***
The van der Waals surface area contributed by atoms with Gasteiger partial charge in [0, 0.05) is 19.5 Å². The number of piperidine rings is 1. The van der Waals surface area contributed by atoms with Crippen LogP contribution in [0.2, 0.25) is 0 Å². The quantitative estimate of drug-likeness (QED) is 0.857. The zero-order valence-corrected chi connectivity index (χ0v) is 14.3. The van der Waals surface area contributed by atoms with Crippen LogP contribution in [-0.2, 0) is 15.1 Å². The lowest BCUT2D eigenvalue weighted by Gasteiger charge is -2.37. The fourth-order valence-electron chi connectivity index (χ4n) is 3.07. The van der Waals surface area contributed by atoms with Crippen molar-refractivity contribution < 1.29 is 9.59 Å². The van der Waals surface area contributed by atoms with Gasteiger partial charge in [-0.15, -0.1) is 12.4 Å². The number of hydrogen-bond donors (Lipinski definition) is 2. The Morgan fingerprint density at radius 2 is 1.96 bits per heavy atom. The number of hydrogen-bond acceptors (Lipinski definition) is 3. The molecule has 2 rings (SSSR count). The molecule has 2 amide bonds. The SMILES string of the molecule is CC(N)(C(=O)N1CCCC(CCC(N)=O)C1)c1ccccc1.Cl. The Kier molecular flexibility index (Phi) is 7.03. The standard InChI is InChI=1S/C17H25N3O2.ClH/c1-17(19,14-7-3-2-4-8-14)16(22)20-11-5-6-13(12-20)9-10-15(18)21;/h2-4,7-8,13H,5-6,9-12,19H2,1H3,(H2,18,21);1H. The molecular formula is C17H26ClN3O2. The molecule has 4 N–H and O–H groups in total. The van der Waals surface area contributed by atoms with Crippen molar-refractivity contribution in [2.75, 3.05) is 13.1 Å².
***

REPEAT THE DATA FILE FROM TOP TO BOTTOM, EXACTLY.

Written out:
The van der Waals surface area contributed by atoms with Gasteiger partial charge in [0, 0.05) is 19.5 Å². The number of piperidine rings is 1. The van der Waals surface area contributed by atoms with Crippen LogP contribution in [0.2, 0.25) is 0 Å². The quantitative estimate of drug-likeness (QED) is 0.857. The zero-order valence-corrected chi connectivity index (χ0v) is 14.3. The van der Waals surface area contributed by atoms with Crippen LogP contribution in [-0.2, 0) is 15.1 Å². The lowest BCUT2D eigenvalue weighted by Gasteiger charge is -2.37. The fourth-order valence-electron chi connectivity index (χ4n) is 3.07. The van der Waals surface area contributed by atoms with Crippen molar-refractivity contribution < 1.29 is 9.59 Å². The van der Waals surface area contributed by atoms with Gasteiger partial charge in [-0.15, -0.1) is 12.4 Å². The number of hydrogen-bond donors (Lipinski definition) is 2. The Morgan fingerprint density at radius 2 is 1.96 bits per heavy atom. The number of hydrogen-bond acceptors (Lipinski definition) is 3. The molecule has 2 rings (SSSR count). The molecule has 2 amide bonds. The SMILES string of the molecule is CC(N)(C(=O)N1CCCC(CCC(N)=O)C1)c1ccccc1.Cl. The Kier molecular flexibility index (Phi) is 7.03. The standard InChI is InChI=1S/C17H25N3O2.ClH/c1-17(19,14-7-3-2-4-8-14)16(22)20-11-5-6-13(12-20)9-10-15(18)21;/h2-4,7-8,13H,5-6,9-12,19H2,1H3,(H2,18,21);1H. The molecular formula is C17H26ClN3O2. The molecule has 4 N–H and O–H groups in total. The van der Waals surface area contributed by atoms with Crippen molar-refractivity contribution in [2.75, 3.05) is 13.1 Å².